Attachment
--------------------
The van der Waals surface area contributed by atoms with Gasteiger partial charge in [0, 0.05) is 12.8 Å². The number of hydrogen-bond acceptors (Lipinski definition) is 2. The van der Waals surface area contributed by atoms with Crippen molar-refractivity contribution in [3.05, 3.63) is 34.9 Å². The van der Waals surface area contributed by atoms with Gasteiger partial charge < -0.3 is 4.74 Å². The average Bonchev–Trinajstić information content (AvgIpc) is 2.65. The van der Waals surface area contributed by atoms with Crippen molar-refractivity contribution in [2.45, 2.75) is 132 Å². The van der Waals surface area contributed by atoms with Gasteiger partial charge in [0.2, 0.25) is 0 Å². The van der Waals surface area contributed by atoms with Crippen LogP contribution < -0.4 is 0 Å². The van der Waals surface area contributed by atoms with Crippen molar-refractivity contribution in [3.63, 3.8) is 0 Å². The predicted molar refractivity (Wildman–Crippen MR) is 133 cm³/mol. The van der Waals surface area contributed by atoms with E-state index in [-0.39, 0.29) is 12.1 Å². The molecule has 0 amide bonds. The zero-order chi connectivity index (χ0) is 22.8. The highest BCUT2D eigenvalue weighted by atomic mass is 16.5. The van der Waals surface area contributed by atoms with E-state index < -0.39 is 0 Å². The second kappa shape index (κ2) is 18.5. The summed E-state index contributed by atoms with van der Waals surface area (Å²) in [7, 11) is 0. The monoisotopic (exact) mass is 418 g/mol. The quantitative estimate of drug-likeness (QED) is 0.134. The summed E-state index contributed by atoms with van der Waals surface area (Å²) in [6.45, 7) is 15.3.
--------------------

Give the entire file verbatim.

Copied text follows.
The van der Waals surface area contributed by atoms with Gasteiger partial charge in [0, 0.05) is 12.8 Å². The number of hydrogen-bond acceptors (Lipinski definition) is 2. The van der Waals surface area contributed by atoms with Crippen molar-refractivity contribution in [3.05, 3.63) is 34.9 Å². The van der Waals surface area contributed by atoms with Gasteiger partial charge < -0.3 is 4.74 Å². The average Bonchev–Trinajstić information content (AvgIpc) is 2.65. The van der Waals surface area contributed by atoms with Crippen molar-refractivity contribution in [2.45, 2.75) is 132 Å². The van der Waals surface area contributed by atoms with Gasteiger partial charge in [0.2, 0.25) is 0 Å². The van der Waals surface area contributed by atoms with Crippen LogP contribution < -0.4 is 0 Å². The van der Waals surface area contributed by atoms with Crippen molar-refractivity contribution in [3.63, 3.8) is 0 Å². The predicted molar refractivity (Wildman–Crippen MR) is 133 cm³/mol. The van der Waals surface area contributed by atoms with E-state index in [-0.39, 0.29) is 12.1 Å². The molecule has 0 amide bonds. The zero-order chi connectivity index (χ0) is 22.8. The highest BCUT2D eigenvalue weighted by atomic mass is 16.5. The van der Waals surface area contributed by atoms with E-state index < -0.39 is 0 Å². The second kappa shape index (κ2) is 18.5. The summed E-state index contributed by atoms with van der Waals surface area (Å²) in [7, 11) is 0. The monoisotopic (exact) mass is 418 g/mol. The quantitative estimate of drug-likeness (QED) is 0.134. The summed E-state index contributed by atoms with van der Waals surface area (Å²) in [6.45, 7) is 15.3.